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SsangYong’s rebuild kicks off in earnest, as Australian sales grow

A newly stabilised SsangYong says it plans to accelerate the rollout of more SUVs and electric cars to underpin its planned ongoing return to profit and viability.

The Korean minnow brand said on November 11 it had cleared rehabilitation debts using funds from its acquisition by the KG Group, and has therefore completed its corporate rehabilitation procedure after some 18 months.

SsangYong Motor has been under court receivership since April 2021 as its former parent company Mahindra & Mahindra failed to find a new investor amid the pandemic and financial problems.

The company plans “to accelerate its early management normalisation by increasing sales and quickly making a profit,” it said, claiming to have laid the foundations for its business stabilisation and future growth development.

Planned future growth of SsangYong will be based on the company’s move towards electrification, supported through additional capital funding from the KG Group, with a model called U100 (understood to be an EV Torres) billed as the first scheduled release for next year.

In the nearer term there’s also plans for an international launch for the petrol-powered Torres that’s proven to be a hit at home, with SsangYong banking tens of thousands of pre-orders.

SsangYong appointed Kwak Jea-sun as its new chairman and Jeong Yong-won as CEO in September, with an eye to improving relationships with its workforce.

The KG Group also completed a second round of capital investment in October to repay priority claims and as part of its operational financing plan.

“On behalf of everyone at SsangYong Motor, we would like to express our sincere gratitude to all stakeholders, including the Seoul Rehabilitation Court, creditors and partners for their understanding and support in successfully completing the corporate rehabilitation procedure, and laying the foundation for the company’s business normalisation,” the company said.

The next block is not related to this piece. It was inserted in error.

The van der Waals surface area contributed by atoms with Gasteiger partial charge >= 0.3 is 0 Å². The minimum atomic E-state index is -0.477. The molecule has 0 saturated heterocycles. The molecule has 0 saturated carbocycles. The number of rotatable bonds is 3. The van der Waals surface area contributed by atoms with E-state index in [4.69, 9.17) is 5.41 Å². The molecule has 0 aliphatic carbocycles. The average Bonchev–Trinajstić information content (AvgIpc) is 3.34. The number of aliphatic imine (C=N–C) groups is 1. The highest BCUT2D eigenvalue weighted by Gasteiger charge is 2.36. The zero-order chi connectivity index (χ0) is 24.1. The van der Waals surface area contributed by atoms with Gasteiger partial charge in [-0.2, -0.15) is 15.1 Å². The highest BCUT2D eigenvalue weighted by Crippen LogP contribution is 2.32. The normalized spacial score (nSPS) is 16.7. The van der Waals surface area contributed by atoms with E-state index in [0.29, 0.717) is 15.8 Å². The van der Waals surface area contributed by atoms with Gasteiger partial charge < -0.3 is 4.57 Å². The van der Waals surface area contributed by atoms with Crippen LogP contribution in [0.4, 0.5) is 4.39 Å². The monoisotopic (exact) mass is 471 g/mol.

“We particularly reach out to our customers to thank them for their loyalty, and as a completely new and transformed business, aim to reward them by providing the best possible customer service, and thank them for their patience.”

SsangYong saga background

Seoul’s Bankruptcy Court approved the latest rescue plan for SsangYong in August – paving the way for some overdue financial stability.

The Yonhap news agency reported SsangYong’s debt-settling plan – submitted to the Court in late July – was met with “overwhelming” support from creditors and other related parties.

consortium led by chemical and steel conglomerate KG Group got the green light to buy up a majority stake (reportedly 61 per cent) in the perennially debt-laden car-maker. KG Steel, part of KG Group, previously supplied components to SsangYong.

Its purchase price was reportedly more than three times what Korean electric bus manufacturer Edison Motors earlier agreed to pay for SsangYong, before its deal was scuppered.

SsangYong’s home life has been troubled for years, and it never seems to have a stable parent for long.

Daewoo bought a controlling stake in the company in 1997, only to offload it in 2000 as it experienced perilous financial woes of its own.

It endured a tumultuous few years under Chinese ownership, with SAIC Motor acquiring 51 per cent in 2004 but walking away in 2009 and leaving it in receivership.

Mahindra & Mahindra was the next parent to adopt SsangYong, acquiring a controlling stake of 70 per cent for 523 billion won in 2011.

SsangYong currently operates a full factory subsidiary operation in Australia, and sells the Musso ute, and the Rexton and Korando SUVs. It’s also working on launching the edgy Torres SUV in 2023.

The company has just posted successive record Australian monthly sales results, and year-to-date sits at 2967 sales, up 17.9 per cent year-on-year. This means it will break its annual record in 2022, having sold 2978 vehicles in 2021, and 2645 way back in 2005.

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